Collection of popular songs (1)/The sailor's courtship
THE SAILOR’S COURTSHIP.
It happened on a morning clear,
as down the quay I walked
I chanced to meet a maiden fair,
who with her father talked.
Said he, your love is come on shore,
The only man you do adore,
Your folly now you must giver o'er,
Dont wed that tarry sailor.
O father dear do not us part,
Or try to seperate us.
For if you do ’twill break my heart,
great grief it will create us;
His love to me is most secure,
And mine to him shall firm endure.
Betide me life or death, I’m sure
I'll wed no other sailor.
Up comes young Jack as brisk's a bee,
and saying my dearest Nancy,
Now I am safe returned to thee
my heart's delight and fancy;
I've been where stormy winds do blow,
And often fac’d the deadly foe,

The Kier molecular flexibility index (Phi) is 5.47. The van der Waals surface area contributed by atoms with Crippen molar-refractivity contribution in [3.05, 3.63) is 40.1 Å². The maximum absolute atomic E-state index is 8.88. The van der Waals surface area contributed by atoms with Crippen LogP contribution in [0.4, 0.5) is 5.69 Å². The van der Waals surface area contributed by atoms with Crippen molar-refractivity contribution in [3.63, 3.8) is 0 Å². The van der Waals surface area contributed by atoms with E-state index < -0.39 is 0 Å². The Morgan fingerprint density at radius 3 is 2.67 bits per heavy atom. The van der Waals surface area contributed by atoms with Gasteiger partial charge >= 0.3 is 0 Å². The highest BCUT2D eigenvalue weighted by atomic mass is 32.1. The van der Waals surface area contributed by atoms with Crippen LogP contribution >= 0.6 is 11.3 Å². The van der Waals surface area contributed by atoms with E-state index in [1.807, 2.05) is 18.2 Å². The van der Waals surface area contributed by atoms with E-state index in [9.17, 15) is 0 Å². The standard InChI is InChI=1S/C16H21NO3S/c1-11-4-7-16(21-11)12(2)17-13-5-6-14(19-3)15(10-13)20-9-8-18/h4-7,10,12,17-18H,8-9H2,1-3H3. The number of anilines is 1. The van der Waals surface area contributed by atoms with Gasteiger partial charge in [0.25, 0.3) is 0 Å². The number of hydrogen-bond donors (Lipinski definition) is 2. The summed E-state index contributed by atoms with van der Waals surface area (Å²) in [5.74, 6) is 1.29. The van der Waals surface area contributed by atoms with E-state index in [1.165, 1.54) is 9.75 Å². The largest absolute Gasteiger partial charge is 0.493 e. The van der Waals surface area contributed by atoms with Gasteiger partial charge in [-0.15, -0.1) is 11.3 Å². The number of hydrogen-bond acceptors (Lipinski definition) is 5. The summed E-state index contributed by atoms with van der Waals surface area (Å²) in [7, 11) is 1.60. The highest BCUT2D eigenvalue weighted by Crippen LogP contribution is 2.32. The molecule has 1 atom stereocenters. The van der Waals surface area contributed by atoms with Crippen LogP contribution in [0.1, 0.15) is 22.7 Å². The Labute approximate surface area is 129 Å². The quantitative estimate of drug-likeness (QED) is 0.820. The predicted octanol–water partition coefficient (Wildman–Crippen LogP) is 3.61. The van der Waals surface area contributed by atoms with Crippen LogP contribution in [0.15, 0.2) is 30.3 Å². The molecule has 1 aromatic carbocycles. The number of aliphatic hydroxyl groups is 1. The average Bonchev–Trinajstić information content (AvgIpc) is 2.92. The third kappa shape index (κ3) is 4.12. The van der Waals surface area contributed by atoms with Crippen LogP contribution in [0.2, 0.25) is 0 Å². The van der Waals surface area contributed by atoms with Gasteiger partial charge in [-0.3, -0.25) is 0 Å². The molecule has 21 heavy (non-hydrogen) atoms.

Say, will you have me, yea nor no,
Two hundred pounds left by her aunt,
three hundred more I’d give her,
But if she marry without consent
a farthing I wont leave her.
Besides to marry she is too young,
And sailors have a flattering tongue,
So from my presence quick begone,
If you wed that tarry sailor.
Says Jack I dont regard that sum,
my dear I’ve gold in plenty,
Believe me, Sir, I do not come
to court with pockets empty;
Five hundred guineas in bright gold,
Upon the table there he told,
And sweept them in her apron-fold,
Take that and Jack your sailor,
Her father seeing his honest heart,
that he behaved so clever;
Said, “’tis a pity you to part,
and I’ll not do it ever;
As you so freely give your store
And you each other do adore,
Now take her Jack, here’s as much more
Now messmates we’ve got safe to port,
for I am safely married,
I hope my lads we’ll have some sport,
and crown the day with claret;
My frigate she is rigged tight,
With silks and rings, most gay and bright,
I’ll swear my lass to board to night
And prove myself a sailor.
This work was published before January 1, 1928, and is in the public domain worldwide because the author died at least 100 years ago.